Virus hits food-processing sites hard
People of color more likely to get sick, and when infected, die
It is harvest time in the Hood River Valley, and orchardist Erin Roby is busy getting crews geared up for the eight-week picking season on her family’s 330 acres of pears. With the emergence of COVID-19, things look a lot different this year.
The number of pickers — 90 in a typical year — is down to 65. That’s due to new housing restrictions, which required her operation, Legacy Orchard Management, to reconfigure units to accommodate distancing requirements. This year, workers will operate in small teams that live, travel, eat and work together. Sanitizer and handwashing stations have been added in the housing units and in the field. And, armed with community-produced multi-media resources, orchard supervisors are engaged in a continuous process of educating workers and each other.
It’s all part of what has been a highly collaborative effort in the Columbia Gorge agricultural region to keep workers safe. Most of the region’s largest workplace outbreaks have taken place in rural areas. Food packing and agricultural worksites, where people work and live in proximity, have been hit hard, as have correctional facilities. And that disproportionately affects people of color, who are overrepresented in these settings. Oregonians who are Black, Latino or members of Native American communities are more likely to get sick, and when they’re infected, they’re more likely to die.
Roby’s workers, like many in the agricultural field, are mostly Hispanic. They tick off all the high-risk boxes for COVID-19: They live in close quarters and work in situations where handwashing and physical distancing are difficult.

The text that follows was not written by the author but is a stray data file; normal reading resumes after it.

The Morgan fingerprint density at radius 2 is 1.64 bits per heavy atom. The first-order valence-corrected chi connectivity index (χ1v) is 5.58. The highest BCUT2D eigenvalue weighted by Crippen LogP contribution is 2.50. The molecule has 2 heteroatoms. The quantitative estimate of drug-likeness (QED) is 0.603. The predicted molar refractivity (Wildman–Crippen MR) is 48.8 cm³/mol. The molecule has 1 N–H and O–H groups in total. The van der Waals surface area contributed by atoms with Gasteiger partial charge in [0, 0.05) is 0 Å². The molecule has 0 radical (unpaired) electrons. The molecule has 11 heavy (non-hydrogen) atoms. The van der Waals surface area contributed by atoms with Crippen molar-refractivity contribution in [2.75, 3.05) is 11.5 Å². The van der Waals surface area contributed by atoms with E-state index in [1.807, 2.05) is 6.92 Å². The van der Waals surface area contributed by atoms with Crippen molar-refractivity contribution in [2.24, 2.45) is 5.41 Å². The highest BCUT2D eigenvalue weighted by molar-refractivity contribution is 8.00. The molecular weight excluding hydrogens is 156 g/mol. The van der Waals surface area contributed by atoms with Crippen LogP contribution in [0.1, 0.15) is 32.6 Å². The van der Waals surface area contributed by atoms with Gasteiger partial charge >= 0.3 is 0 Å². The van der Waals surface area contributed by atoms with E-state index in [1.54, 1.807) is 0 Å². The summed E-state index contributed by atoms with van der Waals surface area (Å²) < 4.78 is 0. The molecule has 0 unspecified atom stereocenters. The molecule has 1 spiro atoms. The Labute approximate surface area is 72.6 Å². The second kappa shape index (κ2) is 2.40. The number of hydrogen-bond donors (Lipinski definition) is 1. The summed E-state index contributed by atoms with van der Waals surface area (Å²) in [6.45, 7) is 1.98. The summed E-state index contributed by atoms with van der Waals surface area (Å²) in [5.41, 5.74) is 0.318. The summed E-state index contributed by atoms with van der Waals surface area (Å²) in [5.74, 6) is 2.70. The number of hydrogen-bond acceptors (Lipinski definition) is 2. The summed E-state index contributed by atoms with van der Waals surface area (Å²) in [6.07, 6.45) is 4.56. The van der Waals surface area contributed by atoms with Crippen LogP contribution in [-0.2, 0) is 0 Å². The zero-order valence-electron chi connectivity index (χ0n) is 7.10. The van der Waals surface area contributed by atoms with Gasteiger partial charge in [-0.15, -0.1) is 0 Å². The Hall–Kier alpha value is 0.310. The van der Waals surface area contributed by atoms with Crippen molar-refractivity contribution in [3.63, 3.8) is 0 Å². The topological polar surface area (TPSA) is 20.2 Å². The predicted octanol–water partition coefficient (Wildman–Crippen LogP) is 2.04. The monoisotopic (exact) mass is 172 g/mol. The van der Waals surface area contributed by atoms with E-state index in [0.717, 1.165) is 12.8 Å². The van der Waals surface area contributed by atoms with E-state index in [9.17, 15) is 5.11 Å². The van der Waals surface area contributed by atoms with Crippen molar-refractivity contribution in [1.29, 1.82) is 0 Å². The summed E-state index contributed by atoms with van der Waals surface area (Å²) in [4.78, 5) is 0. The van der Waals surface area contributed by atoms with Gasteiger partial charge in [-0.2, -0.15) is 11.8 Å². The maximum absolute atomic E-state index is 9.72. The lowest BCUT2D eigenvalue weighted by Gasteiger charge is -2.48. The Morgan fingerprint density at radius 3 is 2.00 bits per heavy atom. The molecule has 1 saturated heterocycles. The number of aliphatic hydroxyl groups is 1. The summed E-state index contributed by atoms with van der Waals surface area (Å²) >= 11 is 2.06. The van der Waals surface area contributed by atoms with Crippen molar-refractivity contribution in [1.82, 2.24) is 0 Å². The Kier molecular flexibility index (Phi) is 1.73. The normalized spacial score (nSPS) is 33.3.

Roby credits the collaborative work of many regional groups for helping agricultural businesses cope with the pandemic. Resources aimed at providing workers with information, including videos and printed material, have been produced by a host of community partners. Orchard supervisors, for example, have relayed concerns that workers may resist reporting illness for fear of losing their jobs. Resources developed by groups such as Hood River’s The Next Door Inc. give them the information they need to reassure workers that their jobs are protected.
And community leaders in rural Oregon are taking extra steps to include disproportionally affected communities in response and recovery strategies. The Mid-Columbia Economic Development District, for example, is using equity as a focus in the recovery.
“The pandemic has highlighted the cracks in our economy where some people fall through,” says Jessica Metta, MCEDD’s executive director. “As we work on recovery, building on the longtime success of partners like The Next Door, Inc. and their work with farm workers and Native American communities during the pandemic will help us rebuild a stronger economy for everyone.”
Doing business and keeping employees safe amidst a global pandemic takes a lot of effort, and Roby says it is an unprecedented group effort that offers hope for the future.
“Sometimes there is a little bit of a barrier between the community and agriculture,” she explains. “But all these community partners are coming together now.
“That is what has made the difference here. We have broken down that barrier. All of these different groups are providing resources for us to be successful and our workforce to be successful. It’s amazing.”